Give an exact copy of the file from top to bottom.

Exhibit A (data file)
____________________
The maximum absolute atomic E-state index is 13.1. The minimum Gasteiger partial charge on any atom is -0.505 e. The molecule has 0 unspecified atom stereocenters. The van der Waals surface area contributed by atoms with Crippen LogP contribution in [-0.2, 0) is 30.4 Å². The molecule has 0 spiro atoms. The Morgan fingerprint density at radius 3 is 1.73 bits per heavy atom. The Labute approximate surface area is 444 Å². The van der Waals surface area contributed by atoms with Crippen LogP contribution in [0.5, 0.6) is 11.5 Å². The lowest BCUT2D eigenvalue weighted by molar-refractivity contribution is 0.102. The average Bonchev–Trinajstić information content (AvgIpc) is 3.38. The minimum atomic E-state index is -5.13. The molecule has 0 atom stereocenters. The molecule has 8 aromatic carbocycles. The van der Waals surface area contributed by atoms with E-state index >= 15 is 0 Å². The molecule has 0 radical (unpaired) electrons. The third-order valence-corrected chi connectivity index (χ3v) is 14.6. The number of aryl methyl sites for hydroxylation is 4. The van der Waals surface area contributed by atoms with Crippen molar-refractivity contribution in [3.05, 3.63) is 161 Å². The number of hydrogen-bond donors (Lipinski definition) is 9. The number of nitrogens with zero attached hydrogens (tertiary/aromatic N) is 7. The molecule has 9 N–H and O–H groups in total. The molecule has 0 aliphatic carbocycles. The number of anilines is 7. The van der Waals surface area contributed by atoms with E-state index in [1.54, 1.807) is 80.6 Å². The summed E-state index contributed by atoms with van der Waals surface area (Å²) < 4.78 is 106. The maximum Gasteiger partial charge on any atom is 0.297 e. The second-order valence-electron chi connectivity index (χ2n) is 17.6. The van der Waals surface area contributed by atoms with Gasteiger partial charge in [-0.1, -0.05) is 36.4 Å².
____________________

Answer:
The maximum absolute atomic E-state index is 13.1. The minimum Gasteiger partial charge on any atom is -0.505 e. The molecule has 0 unspecified atom stereocenters. The van der Waals surface area contributed by atoms with Crippen LogP contribution in [-0.2, 0) is 30.4 Å². The molecule has 0 spiro atoms. The Morgan fingerprint density at radius 3 is 1.73 bits per heavy atom. The Labute approximate surface area is 444 Å². The van der Waals surface area contributed by atoms with Crippen LogP contribution in [0.5, 0.6) is 11.5 Å². The lowest BCUT2D eigenvalue weighted by molar-refractivity contribution is 0.102. The average Bonchev–Trinajstić information content (AvgIpc) is 3.38. The minimum atomic E-state index is -5.13. The molecule has 0 atom stereocenters. The molecule has 8 aromatic carbocycles. The van der Waals surface area contributed by atoms with E-state index >= 15 is 0 Å². The molecule has 0 radical (unpaired) electrons. The third-order valence-corrected chi connectivity index (χ3v) is 14.6. The number of aryl methyl sites for hydroxylation is 4. The van der Waals surface area contributed by atoms with Crippen molar-refractivity contribution in [3.05, 3.63) is 161 Å². The number of hydrogen-bond donors (Lipinski definition) is 9. The number of nitrogens with zero attached hydrogens (tertiary/aromatic N) is 7. The molecule has 9 N–H and O–H groups in total. The molecule has 0 aliphatic carbocycles. The number of anilines is 7. The van der Waals surface area contributed by atoms with E-state index in [1.54, 1.807) is 80.6 Å². The summed E-state index contributed by atoms with van der Waals surface area (Å²) < 4.78 is 106. The maximum Gasteiger partial charge on any atom is 0.297 e. The second-order valence-electron chi connectivity index (χ2n) is 17.6. The van der Waals surface area contributed by atoms with Gasteiger partial charge in [-0.1, -0.05) is 36.4 Å².